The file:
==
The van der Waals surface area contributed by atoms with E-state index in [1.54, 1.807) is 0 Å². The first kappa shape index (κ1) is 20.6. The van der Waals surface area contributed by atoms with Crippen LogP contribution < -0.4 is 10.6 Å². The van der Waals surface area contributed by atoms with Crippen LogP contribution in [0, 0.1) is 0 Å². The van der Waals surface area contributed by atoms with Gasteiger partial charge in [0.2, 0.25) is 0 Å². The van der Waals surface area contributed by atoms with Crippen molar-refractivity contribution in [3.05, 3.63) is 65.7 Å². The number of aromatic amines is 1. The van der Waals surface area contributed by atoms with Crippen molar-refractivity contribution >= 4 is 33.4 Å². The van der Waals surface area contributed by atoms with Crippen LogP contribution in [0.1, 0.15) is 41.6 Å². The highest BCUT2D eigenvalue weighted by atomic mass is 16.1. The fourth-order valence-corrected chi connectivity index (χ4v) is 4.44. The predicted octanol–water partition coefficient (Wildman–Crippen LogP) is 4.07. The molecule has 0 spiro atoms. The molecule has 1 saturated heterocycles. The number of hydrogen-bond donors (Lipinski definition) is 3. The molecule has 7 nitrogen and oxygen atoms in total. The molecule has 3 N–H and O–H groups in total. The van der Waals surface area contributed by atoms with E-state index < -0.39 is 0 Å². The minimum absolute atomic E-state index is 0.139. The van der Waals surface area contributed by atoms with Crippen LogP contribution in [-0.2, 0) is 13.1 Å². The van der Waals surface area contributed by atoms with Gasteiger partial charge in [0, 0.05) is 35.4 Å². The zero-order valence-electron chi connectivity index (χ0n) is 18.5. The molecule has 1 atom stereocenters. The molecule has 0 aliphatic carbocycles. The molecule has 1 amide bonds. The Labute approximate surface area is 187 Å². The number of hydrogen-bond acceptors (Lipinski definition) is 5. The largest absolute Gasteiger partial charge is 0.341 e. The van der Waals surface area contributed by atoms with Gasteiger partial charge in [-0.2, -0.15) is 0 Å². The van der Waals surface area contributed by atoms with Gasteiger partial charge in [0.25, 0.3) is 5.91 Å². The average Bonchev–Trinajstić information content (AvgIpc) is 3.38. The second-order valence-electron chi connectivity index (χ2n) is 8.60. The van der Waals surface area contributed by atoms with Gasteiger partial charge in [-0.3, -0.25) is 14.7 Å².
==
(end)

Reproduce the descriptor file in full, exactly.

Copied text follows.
The van der Waals surface area contributed by atoms with E-state index in [1.54, 1.807) is 0 Å². The first kappa shape index (κ1) is 20.6. The van der Waals surface area contributed by atoms with Crippen LogP contribution < -0.4 is 10.6 Å². The van der Waals surface area contributed by atoms with Crippen LogP contribution in [0, 0.1) is 0 Å². The van der Waals surface area contributed by atoms with Gasteiger partial charge in [0.2, 0.25) is 0 Å². The van der Waals surface area contributed by atoms with Crippen molar-refractivity contribution in [3.05, 3.63) is 65.7 Å². The number of aromatic amines is 1. The van der Waals surface area contributed by atoms with Crippen molar-refractivity contribution >= 4 is 33.4 Å². The van der Waals surface area contributed by atoms with Crippen LogP contribution in [0.1, 0.15) is 41.6 Å². The highest BCUT2D eigenvalue weighted by atomic mass is 16.1. The fourth-order valence-corrected chi connectivity index (χ4v) is 4.44. The predicted octanol–water partition coefficient (Wildman–Crippen LogP) is 4.07. The molecule has 0 spiro atoms. The molecule has 1 saturated heterocycles. The number of hydrogen-bond donors (Lipinski definition) is 3. The molecule has 7 nitrogen and oxygen atoms in total. The molecule has 3 N–H and O–H groups in total. The van der Waals surface area contributed by atoms with E-state index < -0.39 is 0 Å². The minimum absolute atomic E-state index is 0.139. The van der Waals surface area contributed by atoms with Crippen LogP contribution in [-0.2, 0) is 13.1 Å². The van der Waals surface area contributed by atoms with Gasteiger partial charge in [0, 0.05) is 35.4 Å². The zero-order valence-electron chi connectivity index (χ0n) is 18.5. The molecule has 1 atom stereocenters. The molecule has 0 aliphatic carbocycles. The molecule has 1 amide bonds. The Labute approximate surface area is 187 Å². The number of hydrogen-bond acceptors (Lipinski definition) is 5. The largest absolute Gasteiger partial charge is 0.341 e. The van der Waals surface area contributed by atoms with Gasteiger partial charge in [-0.2, -0.15) is 0 Å². The van der Waals surface area contributed by atoms with Gasteiger partial charge in [0.25, 0.3) is 5.91 Å². The average Bonchev–Trinajstić information content (AvgIpc) is 3.38. The second-order valence-electron chi connectivity index (χ2n) is 8.60. The van der Waals surface area contributed by atoms with Gasteiger partial charge in [-0.3, -0.25) is 14.7 Å².